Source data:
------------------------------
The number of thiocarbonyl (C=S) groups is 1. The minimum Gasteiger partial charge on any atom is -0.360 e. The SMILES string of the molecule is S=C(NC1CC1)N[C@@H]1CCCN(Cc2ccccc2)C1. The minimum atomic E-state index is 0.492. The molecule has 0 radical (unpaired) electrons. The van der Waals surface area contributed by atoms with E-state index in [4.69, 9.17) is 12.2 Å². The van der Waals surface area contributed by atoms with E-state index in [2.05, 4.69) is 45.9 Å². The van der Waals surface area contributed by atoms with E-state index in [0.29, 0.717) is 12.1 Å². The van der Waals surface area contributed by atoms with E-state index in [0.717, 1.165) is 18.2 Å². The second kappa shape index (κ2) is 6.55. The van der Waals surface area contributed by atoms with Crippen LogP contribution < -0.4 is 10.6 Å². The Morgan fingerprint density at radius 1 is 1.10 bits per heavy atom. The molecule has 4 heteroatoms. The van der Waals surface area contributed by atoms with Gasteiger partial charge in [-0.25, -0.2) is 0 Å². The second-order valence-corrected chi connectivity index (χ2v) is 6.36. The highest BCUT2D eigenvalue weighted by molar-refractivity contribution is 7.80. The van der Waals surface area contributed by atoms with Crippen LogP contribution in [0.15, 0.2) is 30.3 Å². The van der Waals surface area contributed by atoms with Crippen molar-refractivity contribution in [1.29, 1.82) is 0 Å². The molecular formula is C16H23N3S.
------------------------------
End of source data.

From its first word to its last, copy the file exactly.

The number of thiocarbonyl (C=S) groups is 1. The minimum Gasteiger partial charge on any atom is -0.360 e. The SMILES string of the molecule is S=C(NC1CC1)N[C@@H]1CCCN(Cc2ccccc2)C1. The minimum atomic E-state index is 0.492. The molecule has 0 radical (unpaired) electrons. The van der Waals surface area contributed by atoms with E-state index in [4.69, 9.17) is 12.2 Å². The van der Waals surface area contributed by atoms with E-state index in [2.05, 4.69) is 45.9 Å². The van der Waals surface area contributed by atoms with E-state index in [0.29, 0.717) is 12.1 Å². The van der Waals surface area contributed by atoms with E-state index in [0.717, 1.165) is 18.2 Å². The second kappa shape index (κ2) is 6.55. The van der Waals surface area contributed by atoms with Crippen LogP contribution < -0.4 is 10.6 Å². The Morgan fingerprint density at radius 1 is 1.10 bits per heavy atom. The molecule has 4 heteroatoms. The van der Waals surface area contributed by atoms with Gasteiger partial charge in [-0.25, -0.2) is 0 Å². The second-order valence-corrected chi connectivity index (χ2v) is 6.36. The highest BCUT2D eigenvalue weighted by molar-refractivity contribution is 7.80. The van der Waals surface area contributed by atoms with Crippen LogP contribution in [0.15, 0.2) is 30.3 Å². The van der Waals surface area contributed by atoms with Crippen molar-refractivity contribution in [1.29, 1.82) is 0 Å². The molecular formula is C16H23N3S.